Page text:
Oil is much more interesting. It overshot to downside in January 2009 to $32. Crude is now at $74 climbing out of the recession. Imagine how high it will get when all economies are functioning again.
    The financial crisis hurt the ability of big oil companies to get financing for large development projects in oil. These projects can take five to ten years to bring online. That means we will get higher oil prices sooner. We may get a pull back to the $50s, but the $30’s would be a stretch. The $32 low was an artificial one caused by a complete absence of liquidity in all markets. I don’t think we’ll see those lows again. I find it hilarious that when oil was @147/bbl everyone was a conservationist.

    I think that oil may dip into the 50s, then up, perhaps skyrocketing to $300 before dropping back down to $3 after alternatives take over and demand vanishes. But that’s at best 20 years out. If we can wean ourselves off oil in 20 years, it would be a huge accomplishment.

    Any further questions David?

  8. Submitted by Sharon Schmickle on 01/30/2010 - 10:28 am.

    One point I’d like to revive in this terrific discussion is Hanson’s concern about American consumption — in particular, consumption on credit whether the borrowing is done by Washington or by individuals.

    That is the core of the arguments here, not whether China is or is not rising to the status of a great world power — or, even, whether the United States is Number 1 on the planet. I’ve spent enough time in China to realize how far that nation has to go in so many respects. That’s one reason I included Ferguson’s to-be-sure graf in the article: “It would of course be ingenuous to assume that the next decade will not bring problems for China, too. Running a society of 1.3 billion people with the kind of authoritarian planned capitalism hitherto associated with the city-state Singapore (population 4.5m) is fraught with difficulties.”

    But of the two main players in his Chimeraca model, the one with the unsustainable role may be the one that borrows heavily on the future.

    What think?

  9. Submitted by Wanda Ballentine on 01/30/2010 - 08:06 pm.

    China is pulling ahead of the US on green technology – and will continue to do so. Manufacturing wind turbines, low-energy light bulbs and hybrid car batteries,as well as autos and other products, requires what are known as rare earth elements (REE).China has the biggest supply, while the rest of the world is running out.

    “Global supply of rare earth elements could be wiped out by 2012”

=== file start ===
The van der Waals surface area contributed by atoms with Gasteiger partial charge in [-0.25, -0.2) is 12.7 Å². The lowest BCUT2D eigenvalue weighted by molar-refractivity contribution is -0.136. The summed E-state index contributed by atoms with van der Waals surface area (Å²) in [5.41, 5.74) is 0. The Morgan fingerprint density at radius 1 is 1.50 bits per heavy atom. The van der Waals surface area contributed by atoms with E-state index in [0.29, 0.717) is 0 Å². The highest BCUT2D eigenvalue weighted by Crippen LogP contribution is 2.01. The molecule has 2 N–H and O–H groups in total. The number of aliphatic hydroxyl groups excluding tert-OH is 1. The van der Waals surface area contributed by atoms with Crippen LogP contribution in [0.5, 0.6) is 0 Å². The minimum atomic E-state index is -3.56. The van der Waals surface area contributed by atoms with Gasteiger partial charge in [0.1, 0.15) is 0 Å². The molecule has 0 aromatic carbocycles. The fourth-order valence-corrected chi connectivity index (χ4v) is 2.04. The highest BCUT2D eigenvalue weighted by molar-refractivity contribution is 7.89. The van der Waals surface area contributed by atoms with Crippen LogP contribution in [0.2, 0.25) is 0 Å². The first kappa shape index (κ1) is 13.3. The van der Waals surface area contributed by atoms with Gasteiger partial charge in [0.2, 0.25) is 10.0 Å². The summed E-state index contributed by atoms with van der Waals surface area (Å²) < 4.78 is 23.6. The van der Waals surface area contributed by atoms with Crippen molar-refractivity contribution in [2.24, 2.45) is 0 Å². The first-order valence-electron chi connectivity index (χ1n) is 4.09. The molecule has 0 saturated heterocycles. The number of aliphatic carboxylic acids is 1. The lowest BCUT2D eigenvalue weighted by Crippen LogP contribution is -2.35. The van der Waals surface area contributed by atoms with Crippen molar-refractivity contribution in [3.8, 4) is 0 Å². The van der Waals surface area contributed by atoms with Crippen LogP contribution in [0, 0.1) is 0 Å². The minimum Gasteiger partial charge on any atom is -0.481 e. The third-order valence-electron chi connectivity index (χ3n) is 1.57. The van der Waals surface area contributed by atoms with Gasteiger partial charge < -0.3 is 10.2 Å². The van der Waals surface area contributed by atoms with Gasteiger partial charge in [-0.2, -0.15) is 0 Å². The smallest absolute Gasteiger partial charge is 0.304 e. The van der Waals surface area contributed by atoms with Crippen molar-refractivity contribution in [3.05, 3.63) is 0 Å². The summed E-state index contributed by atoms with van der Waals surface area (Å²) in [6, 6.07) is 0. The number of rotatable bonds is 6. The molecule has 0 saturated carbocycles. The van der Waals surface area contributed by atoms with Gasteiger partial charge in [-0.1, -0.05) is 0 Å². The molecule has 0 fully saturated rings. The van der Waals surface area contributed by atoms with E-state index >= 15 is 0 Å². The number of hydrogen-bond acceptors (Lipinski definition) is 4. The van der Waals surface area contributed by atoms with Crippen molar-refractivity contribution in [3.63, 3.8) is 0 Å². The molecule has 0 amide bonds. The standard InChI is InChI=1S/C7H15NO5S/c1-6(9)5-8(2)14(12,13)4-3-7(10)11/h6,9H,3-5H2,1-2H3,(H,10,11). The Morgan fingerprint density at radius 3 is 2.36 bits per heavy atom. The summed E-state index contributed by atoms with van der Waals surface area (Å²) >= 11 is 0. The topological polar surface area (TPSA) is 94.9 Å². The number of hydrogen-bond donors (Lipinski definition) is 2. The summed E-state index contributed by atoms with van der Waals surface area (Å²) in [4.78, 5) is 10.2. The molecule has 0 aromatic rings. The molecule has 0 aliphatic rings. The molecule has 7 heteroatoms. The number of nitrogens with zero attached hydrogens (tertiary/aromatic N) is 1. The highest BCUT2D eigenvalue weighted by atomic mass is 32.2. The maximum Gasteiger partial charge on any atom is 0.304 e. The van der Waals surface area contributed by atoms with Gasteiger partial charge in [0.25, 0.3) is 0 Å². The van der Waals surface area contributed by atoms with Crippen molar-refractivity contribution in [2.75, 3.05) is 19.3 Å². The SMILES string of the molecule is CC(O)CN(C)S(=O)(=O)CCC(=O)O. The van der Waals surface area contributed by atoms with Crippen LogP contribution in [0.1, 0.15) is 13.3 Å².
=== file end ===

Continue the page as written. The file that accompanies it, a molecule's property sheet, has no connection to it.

http://www.naturalnews.com/028028_rare_earth_elements_mining.html

  10. Submitted by Richard Schulze on 01/30/2010 - 09:08 pm.

    Debt service is currently 11% of the budget. If interest rates rise sharply, that could double to 22%. Then you get a downward spiral like you saw in Latin America in the eighties, when higher debt service creates more borrowing, and more borrowing creates a higher debt service, until the whole thing blows up. At some point China, Japan, the Middle Eastern countries may stop buying our debt. There are only so many “greater fools” out there.

    Credit markets are now seeing a huge differentiation in terms. Lenders are much more discriminating about who they lend to. American consumers are very constrained, but foreign consumers are not as constrained. They are not returning to frugality as we are because they didn’t share our excesses in the first place. You don’t see many black Cadillac Escalades with chrome wheels in China.

  11. Submitted by david granneman on 02/01/2010 - 04:11 pm.

    hello wanda
    there are no “green jobs ” from any environmental technology in the near or far future. nobody is buying electric or hybred cars in any large numbers – the auto companys only build them to satisfy government as they are a losing investment. even t.boone pickins along with most of europe found that there is no future in wind energy. he is selling his vast windfarm in texas for a song. in europe they are seeing electric bills skyrocketing and at the enery shortages because of the millions of dollars they have invested for the past decade is not producing the power that was promised. you want to see proserity go to north dakota where recient oil discoveries is producing a boom for their state. they only two states in the country with budget surplus are energy producing states.
    if the “socall green jobs” where viable you would not need vast sums of taxpayer money to support them – WANDA YOU BETTER WAKE UP BEFORE YOUR LIGHTS GO OUT.

Leave a Reply